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Report: Los Alamos to end radioactive on-site waste disposal

LOS ALAMOS — Amid concerns from regulators over hazardous waste and contamination, a new report says the Los Alamos National Laboratory will stop disposing low-level radioactive waste at its largest waste disposal area by October 2017.

A recently released annual environmental report said the lab will end on-site radioactive waste disposal at the storage compound known as “Area G.” The Los Alamos Monitor reports that Area G is the lab’s largest disposal area.

“The strategy for both low-level radiological waste and mixed low-level waste is to minimize its generation and to dispose of all newly generated waste off-site. No new, on-site disposal capacity will be developed,” the report said.

The lab was shipping the low-level waste from Area G to the Waste Isolation Pilot Plant in Carlsbad. That stopped when an improperly packed barrel shipped from the lab exploded at the plant in February 2014.

The annual report monitors the impact lab activities have on the environment and northern New Mexico residents.

Greg Mello, executive director of the nuclear disarmament group the Los Alamos Study Group, was pleased with the news.

“It’s the end of an era that started in 1943. There isn’t any place along the Pajarito Plateau that should be a dump,” Mello said. “It’s good to have that in the rearview mirror.”

The federal Department of Energy’s Environmental Management Office in Los Alamos released a report recently that said it could take more than 20 years and nearly from $2.9 billion to $3.8 billion to finish cleanup of materials left over from nuclear weapons production in Los Alamos.

It was the most detailed estimate yet on the expense of remediating the lab’s so-called “legacy” waste.

Critics maintain the DOE’s cost estimates are low and note that the agency expects to use an “engineered cover” at the site, instead of exhuming and removing hazardous materils, which Nuclear Watch New Mexico says would leave the materials permanently buried above the regional aquifer and three miles uphill from the Rio Grande.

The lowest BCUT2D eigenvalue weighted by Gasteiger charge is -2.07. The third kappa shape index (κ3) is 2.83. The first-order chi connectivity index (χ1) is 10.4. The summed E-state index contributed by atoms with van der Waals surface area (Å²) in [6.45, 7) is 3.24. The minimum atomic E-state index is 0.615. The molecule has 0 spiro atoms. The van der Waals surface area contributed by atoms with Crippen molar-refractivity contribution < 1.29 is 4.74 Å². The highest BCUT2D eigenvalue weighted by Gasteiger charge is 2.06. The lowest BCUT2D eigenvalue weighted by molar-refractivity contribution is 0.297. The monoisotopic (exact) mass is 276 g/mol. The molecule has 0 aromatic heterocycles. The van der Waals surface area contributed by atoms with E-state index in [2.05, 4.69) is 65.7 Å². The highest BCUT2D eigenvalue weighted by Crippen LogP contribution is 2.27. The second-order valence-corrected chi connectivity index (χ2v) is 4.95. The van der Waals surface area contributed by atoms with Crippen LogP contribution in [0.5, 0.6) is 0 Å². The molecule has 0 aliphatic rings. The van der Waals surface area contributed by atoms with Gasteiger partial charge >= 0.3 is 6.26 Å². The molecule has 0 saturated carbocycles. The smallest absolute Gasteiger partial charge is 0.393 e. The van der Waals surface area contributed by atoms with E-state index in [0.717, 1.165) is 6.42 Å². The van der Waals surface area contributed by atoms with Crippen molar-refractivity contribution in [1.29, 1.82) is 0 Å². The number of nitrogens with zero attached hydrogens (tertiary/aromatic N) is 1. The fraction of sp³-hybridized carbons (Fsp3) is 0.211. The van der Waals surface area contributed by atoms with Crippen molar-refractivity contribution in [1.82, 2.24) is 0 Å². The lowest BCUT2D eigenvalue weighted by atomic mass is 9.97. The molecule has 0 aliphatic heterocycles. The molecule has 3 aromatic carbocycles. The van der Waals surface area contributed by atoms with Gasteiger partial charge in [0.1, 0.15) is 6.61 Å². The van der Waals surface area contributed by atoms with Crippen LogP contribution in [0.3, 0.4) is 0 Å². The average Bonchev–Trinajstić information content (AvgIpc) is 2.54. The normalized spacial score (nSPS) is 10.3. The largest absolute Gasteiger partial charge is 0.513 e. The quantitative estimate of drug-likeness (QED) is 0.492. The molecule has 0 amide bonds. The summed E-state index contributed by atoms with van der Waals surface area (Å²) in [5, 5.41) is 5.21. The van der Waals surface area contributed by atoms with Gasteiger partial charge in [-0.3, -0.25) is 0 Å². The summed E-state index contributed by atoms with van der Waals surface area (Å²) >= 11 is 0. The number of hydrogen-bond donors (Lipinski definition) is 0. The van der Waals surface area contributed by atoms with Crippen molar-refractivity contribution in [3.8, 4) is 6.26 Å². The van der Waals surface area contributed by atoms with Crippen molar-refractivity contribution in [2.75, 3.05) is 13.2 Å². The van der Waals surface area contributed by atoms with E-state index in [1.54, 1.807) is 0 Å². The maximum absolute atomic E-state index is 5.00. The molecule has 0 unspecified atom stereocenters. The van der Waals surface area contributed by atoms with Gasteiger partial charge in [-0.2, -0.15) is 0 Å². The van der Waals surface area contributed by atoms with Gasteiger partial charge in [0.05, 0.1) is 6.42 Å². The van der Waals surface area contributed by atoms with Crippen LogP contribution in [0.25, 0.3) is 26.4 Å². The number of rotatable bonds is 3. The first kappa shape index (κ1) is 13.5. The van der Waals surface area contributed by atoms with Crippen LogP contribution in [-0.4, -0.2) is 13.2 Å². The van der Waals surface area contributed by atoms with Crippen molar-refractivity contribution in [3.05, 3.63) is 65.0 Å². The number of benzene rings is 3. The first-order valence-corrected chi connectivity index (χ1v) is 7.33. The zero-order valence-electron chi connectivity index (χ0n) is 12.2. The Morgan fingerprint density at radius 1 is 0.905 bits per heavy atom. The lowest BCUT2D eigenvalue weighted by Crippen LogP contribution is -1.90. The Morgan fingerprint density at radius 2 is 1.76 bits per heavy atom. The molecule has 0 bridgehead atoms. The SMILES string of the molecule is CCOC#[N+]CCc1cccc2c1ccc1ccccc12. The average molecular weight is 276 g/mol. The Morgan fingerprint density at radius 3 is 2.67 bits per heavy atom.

New Mexico and the U.S. Energy Department first signed a consent order that guides cleanup at Los Alamos National Laboratory more than a decade ago. A revised order was signed this year. Nuke Watch is challenging the new agreement in court.

In a related development the DOE’s Environmental Management Los Alamos Field Office announced today (Thursday, Oct. 6) completion of a project to to remove contaminated soil from four legacy waste sites along the south-facing slopes of Los Alamos Canyon adjacent to the Los Alamos Townsite.

The project began in early June 2016 and focused on completing sampling and cleanup of contaminated soil associated with former outfalls and surface disposal sites from the Manhattan Project, the 1940s project that developed the first atomic bomb.

About 133 cubic yards of soil was excavated, bagged, screened, and transferred to a waste staging area, according to a news release. The resulting waste was then transported off-site for final disposition at a disposal facility in Utah.

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Information from: Los Alamos Monitor, http://www.lamonitor.com

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